If you were cited only for civil violations the magistrate will decide whether the police department has proved each civil violation by a preponderance of evidence (that is, whether it is more likely than not that you committed the violation). If so, the magistrate will find you responsible as to that violation. If not, the magistrate will find you not responsible as to that violation. You do not have a right to a jury trial for civil violations.

If you were cited for any criminal violations the magistrate will decide whether there is probable cause to issue a criminal complaint against you for those violations. If the magistrate issues a criminal complaint, you will eventually be able to have a trial by a judge or a jury or to plead guilty. The District Court's standards for such show cause hearings are available on the internet.

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7. Must the citing officer be present at the hearing?

No. Instead of the citing officer testifying, a representative of the police department that issued the citation may present a copy of the citation or a police report as evidence. If you were cited only for civil violations, the law provides that the citation itself is adequate evidence of the violation, although it is not conclusive. If neither the citing officer nor another police department representative appears at the hearing and you do appear, the magistrate will make a finding of not responsible as to any civil violations and deny a criminal complaint as to any criminal violations. If you were cited only for civil violations and neither the citing officer or other police representative appears at the hearing, but you do not appear either, your request for a hearing will be dismissed and you must pay the citation as written.

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8. Can I cross-examine police officers or other witnesses during a hearing?

Yes, reasonable cross-examination is allowed to the extent and in the manner determined to be appropriate by the magistrate.

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9. Can I ask the magistrate to issue a warning instead of a citation?

No. The law allows only the citing police officer to decide whether to issue a warning instead of a citation.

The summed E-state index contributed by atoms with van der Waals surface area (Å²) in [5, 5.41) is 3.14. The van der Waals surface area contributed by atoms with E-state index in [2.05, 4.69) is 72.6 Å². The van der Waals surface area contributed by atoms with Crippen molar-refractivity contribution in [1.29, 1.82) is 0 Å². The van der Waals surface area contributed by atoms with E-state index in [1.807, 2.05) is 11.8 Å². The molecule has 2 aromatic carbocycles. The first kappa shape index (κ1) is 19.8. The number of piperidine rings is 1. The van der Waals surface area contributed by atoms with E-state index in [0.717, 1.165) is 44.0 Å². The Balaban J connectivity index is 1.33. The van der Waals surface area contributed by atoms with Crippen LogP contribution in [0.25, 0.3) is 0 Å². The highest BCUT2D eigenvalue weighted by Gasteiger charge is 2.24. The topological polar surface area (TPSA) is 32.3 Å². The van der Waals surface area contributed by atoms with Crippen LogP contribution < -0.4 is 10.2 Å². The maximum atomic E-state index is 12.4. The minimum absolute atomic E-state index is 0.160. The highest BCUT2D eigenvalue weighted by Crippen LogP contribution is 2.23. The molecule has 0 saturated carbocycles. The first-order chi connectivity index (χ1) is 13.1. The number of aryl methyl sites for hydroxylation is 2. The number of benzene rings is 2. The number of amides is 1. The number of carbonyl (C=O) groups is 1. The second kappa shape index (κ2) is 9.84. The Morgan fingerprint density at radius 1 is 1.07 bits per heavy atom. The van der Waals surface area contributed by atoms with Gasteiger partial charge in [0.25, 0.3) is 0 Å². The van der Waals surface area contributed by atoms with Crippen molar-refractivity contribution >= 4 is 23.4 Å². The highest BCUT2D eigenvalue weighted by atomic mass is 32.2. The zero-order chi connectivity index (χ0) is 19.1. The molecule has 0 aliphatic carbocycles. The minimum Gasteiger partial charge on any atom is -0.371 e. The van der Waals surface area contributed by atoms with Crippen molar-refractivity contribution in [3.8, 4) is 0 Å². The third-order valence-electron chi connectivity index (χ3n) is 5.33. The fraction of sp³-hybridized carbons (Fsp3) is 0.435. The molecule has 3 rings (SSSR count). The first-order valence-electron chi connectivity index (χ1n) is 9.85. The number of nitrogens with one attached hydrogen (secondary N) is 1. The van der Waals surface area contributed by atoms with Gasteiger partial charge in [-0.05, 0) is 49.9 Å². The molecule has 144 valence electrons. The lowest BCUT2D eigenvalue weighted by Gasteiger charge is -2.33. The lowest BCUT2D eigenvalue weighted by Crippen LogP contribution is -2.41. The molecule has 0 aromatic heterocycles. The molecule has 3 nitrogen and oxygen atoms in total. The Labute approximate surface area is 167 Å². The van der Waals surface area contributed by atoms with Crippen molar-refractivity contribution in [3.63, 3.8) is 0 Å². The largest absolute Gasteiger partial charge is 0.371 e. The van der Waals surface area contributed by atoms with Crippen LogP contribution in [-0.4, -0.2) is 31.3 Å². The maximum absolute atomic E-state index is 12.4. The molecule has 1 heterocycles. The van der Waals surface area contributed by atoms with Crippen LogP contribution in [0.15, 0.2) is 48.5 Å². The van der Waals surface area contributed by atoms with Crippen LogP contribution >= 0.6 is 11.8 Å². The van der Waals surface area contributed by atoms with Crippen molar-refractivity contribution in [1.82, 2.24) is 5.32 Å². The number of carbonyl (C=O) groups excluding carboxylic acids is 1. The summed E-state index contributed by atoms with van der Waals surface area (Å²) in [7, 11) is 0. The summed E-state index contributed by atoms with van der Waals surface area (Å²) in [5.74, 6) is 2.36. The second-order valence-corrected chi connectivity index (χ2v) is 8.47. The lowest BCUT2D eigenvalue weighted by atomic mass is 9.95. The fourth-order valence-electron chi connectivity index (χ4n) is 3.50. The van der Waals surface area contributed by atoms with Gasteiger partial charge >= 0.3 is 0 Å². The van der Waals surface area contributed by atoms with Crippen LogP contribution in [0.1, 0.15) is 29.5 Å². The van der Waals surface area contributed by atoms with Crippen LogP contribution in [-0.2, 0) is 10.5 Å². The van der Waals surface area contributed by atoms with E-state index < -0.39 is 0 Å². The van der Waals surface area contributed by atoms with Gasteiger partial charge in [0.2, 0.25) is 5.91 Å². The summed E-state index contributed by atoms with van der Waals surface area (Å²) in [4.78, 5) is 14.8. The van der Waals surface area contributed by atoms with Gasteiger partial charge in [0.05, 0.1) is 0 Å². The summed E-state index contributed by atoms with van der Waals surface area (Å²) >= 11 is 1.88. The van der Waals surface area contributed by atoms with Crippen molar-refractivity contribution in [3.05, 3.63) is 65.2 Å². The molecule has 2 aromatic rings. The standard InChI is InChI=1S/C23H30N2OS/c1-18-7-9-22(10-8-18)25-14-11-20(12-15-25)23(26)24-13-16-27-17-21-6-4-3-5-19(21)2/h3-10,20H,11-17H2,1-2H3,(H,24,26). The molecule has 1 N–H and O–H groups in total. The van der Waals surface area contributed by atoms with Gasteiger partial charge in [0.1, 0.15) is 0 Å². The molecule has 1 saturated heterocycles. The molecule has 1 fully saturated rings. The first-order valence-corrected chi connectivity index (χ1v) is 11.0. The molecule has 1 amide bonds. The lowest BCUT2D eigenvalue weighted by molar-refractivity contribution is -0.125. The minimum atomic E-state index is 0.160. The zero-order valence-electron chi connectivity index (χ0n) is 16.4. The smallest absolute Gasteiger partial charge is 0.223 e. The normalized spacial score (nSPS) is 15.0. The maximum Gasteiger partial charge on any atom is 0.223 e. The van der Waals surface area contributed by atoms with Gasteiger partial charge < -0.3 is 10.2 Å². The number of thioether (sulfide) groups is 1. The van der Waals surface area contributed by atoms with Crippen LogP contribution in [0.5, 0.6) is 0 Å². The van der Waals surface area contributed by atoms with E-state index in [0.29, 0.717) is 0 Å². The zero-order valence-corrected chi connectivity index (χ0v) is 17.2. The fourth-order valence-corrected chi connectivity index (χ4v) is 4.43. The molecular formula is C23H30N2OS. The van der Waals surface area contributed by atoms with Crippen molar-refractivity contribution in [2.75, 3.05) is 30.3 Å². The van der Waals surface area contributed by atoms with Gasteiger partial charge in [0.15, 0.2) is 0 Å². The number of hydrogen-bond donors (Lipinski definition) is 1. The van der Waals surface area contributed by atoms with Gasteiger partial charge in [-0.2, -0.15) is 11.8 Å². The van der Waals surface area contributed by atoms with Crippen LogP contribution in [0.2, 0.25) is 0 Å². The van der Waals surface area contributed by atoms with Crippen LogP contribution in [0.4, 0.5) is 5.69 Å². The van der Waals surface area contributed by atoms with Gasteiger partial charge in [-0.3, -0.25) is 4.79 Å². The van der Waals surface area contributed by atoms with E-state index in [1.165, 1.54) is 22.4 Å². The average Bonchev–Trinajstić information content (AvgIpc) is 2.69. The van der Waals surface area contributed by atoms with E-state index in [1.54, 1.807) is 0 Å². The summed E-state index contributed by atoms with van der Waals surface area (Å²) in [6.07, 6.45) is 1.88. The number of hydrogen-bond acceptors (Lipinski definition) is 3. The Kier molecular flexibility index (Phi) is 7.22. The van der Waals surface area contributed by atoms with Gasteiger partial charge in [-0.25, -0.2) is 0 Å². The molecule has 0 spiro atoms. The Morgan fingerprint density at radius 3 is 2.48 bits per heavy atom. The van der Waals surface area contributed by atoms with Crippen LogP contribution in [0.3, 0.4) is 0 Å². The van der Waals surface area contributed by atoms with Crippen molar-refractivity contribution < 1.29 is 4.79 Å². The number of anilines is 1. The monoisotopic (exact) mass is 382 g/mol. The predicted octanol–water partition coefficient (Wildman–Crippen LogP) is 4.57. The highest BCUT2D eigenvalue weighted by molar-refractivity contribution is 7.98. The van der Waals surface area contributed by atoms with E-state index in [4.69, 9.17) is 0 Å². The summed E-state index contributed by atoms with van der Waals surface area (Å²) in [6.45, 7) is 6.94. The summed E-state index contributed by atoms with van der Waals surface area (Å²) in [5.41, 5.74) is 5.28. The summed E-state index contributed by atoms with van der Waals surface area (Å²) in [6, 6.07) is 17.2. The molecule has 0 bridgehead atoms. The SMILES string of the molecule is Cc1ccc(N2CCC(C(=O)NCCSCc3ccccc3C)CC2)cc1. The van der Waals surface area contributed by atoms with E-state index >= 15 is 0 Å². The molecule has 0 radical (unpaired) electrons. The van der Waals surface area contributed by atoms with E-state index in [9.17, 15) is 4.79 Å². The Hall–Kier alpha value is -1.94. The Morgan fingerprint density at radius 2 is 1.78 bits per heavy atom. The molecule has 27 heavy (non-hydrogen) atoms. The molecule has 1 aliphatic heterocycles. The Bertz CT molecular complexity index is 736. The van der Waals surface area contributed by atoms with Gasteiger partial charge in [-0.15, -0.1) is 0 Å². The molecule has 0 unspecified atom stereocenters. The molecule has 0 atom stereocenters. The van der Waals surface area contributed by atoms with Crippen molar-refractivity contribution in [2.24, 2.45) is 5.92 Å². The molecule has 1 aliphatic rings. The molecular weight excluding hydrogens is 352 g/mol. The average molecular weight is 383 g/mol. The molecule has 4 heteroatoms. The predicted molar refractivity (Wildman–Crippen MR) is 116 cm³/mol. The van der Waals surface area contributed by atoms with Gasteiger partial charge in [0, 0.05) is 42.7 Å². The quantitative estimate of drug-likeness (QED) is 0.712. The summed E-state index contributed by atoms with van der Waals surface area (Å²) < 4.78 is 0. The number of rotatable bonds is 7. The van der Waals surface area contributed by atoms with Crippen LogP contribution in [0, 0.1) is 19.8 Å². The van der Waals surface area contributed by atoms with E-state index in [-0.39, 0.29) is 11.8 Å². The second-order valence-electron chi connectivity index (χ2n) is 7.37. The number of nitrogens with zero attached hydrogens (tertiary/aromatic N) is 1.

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10. What if I am found responsible for a civil violation at the magistrate's hearing?

You must pay the amount of the civil assessment as written on the citation or as reduced by the magistrate directly to the RMV within 20 days.

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11. What if I need more than 20 days to pay the civil assessment?

Prior to the conclusion of the magistrate's hearing, you may request a longer period of time to pay the civil assessment.

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12. If I am found responsible for a civil violation, can the magistrate reduce the amount of the civil assessment?

If you are found responsible, the magistrate will usually impose a civil assessment in the same amount as that written on the citation. Pursuant to statute, the Chief Justice of the District Court has issued the following rules about reductions in such assessments.

For speeding violations, the magistrate must impose the scheduled civil assessment, which is $50 plus an additional $10 for each mile per hour in excess of 10 m.p.h. over the posted speed limit, plus a surcharge of $50.

For civil violations other than speeding, if the scheduled civil assessment is $50 or more the magistrate may reduce the assessment by up to 50% if there are exceptional circumstances in the particular case, applying the following three considerations:

"Any reduction from the scheduled assessment should be based upon articulable and well considered differentiation among cases in order that violators in similar positions may be treated similarly, that justice may be seen to be done, and that requests for reduced assessments shall not become routine.

"An offender's intent or knowledge in violating the law generally should not be determinative in deciding whether to impose a reduced assessment. Civil motor vehicle infractions are in the nature of "public order" offenses, enacted to promote public safety without regard to an individual's moral culpability. For the same reason, the absence of offenses in a violator's driving record, or an out-of-state driver's ignorance of Massachusetts traffic laws, should not justify a reduction in the scheduled assessment.